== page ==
A nonprofit in Africa harnesses the power of solar energy to help disadvantaged women.
It’s been 10 years since Dr. Laura Stachel was in northern Nigeria studying maternal health and found limited access to electricity often led to poor outcomes. Women and babies were lost to the dark during childbirth, so she told her husband – Hal Aronson, a solar energy educator – about it.
He designed a solar power system for the hospital where Stachel was working, but while she and her colleagues were waiting for the full installation they relied on a small suitcase-sized prototype. With it they charged communications devices and surgical headlamps to keep up with delivering babies.
That’s how the nonprofit “We Care Solar” was born too.
Ten years on, another 30 solar suitcases were just delivered to Kaduna state in Nigeria. The Ministry of Health in Uganda is a new partner on the NGO’s “Light Every Birth” initiative, launched there in November, and another 350 Ugandan health centers will be getting solar suitcases this year. They join Liberia and more than two dozen countries where the mobile power stations are used in education and relief work as well as health care.
The project has been so well-received that the latest 3.0 version of the simple suitcase was unveiled last week by Brent Moellenberg, the company’s director of engineering.
The bright yellow suitcase can be carried around like any other, but it’s adapted for standing clinic installations. In that case, the solar panels go on the roof and the case is mounted on the wall – opening sideways, much like the door of a power circuit panel or a medicine cabinet. Inside the basic kit are LED lights for medical use, a universal cell phone charger, another charger for AA and AAA batteries used in devices, and outlets for plugging in 12-volt powered equipment. The kit comes with either 40 or 80 watts of solar panels, a solar-power storage battery, and an expansion option to add capacity.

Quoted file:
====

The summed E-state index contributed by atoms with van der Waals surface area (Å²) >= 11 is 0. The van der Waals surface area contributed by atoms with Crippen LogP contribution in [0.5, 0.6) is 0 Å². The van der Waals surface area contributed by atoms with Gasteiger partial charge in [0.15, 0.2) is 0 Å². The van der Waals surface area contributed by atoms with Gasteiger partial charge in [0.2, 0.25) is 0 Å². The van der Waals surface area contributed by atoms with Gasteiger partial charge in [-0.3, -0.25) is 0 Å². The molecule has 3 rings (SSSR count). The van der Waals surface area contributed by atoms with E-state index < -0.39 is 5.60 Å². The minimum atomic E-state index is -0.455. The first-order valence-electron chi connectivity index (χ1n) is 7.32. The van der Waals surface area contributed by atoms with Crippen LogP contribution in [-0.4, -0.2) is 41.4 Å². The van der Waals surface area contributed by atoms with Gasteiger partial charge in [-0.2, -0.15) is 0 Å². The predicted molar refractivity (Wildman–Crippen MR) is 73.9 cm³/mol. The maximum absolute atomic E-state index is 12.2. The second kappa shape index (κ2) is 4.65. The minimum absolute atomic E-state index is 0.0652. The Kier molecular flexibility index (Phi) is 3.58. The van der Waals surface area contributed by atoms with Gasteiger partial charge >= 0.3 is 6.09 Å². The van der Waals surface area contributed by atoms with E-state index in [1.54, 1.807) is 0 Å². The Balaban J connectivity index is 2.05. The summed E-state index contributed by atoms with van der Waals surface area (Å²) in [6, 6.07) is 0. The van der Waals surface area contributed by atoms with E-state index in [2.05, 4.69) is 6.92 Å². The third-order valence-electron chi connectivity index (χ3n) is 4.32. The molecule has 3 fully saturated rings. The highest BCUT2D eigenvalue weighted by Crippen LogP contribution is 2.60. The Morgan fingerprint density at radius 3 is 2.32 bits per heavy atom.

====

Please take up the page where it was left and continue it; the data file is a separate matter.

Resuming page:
When the solar suitcases are used for their original purpose – mothers and babies – the kit comes with a fetal monitor. Health care remains the primary mission, and more than 1.8 million mothers have given birth under the solar lights. They’re found across sub-Saharan Africa but also Asia and Latin America.
The We Care Solar program partners with 45 nongovernmental organizations (NGOs) and United Nations agencies such as United Nations Development Program (UNDP). In Tanzania, for example, these partnerships meant a 40 percent drop in maternal mortality and a 46 percent drop in neonatal deaths, when the solar suitcases were used at emergency health clinics supported by partner agencies.
Yet it seemed obvious that if the solar suitcases worked for health care, they could make a difference in other development priorities. Education is atop that list, and the We Share Solar arm takes the suitcase to schools where units are used to light up classrooms, dormitories and offices. Students aren’t just lighting up their lessons with solar light, though, because they also learn how to build and maintain them. More than 1,000 solar suitcases have been built by students as part of their STEM studies. The suitcases also are deployed to support humanitarian aid and relief workers.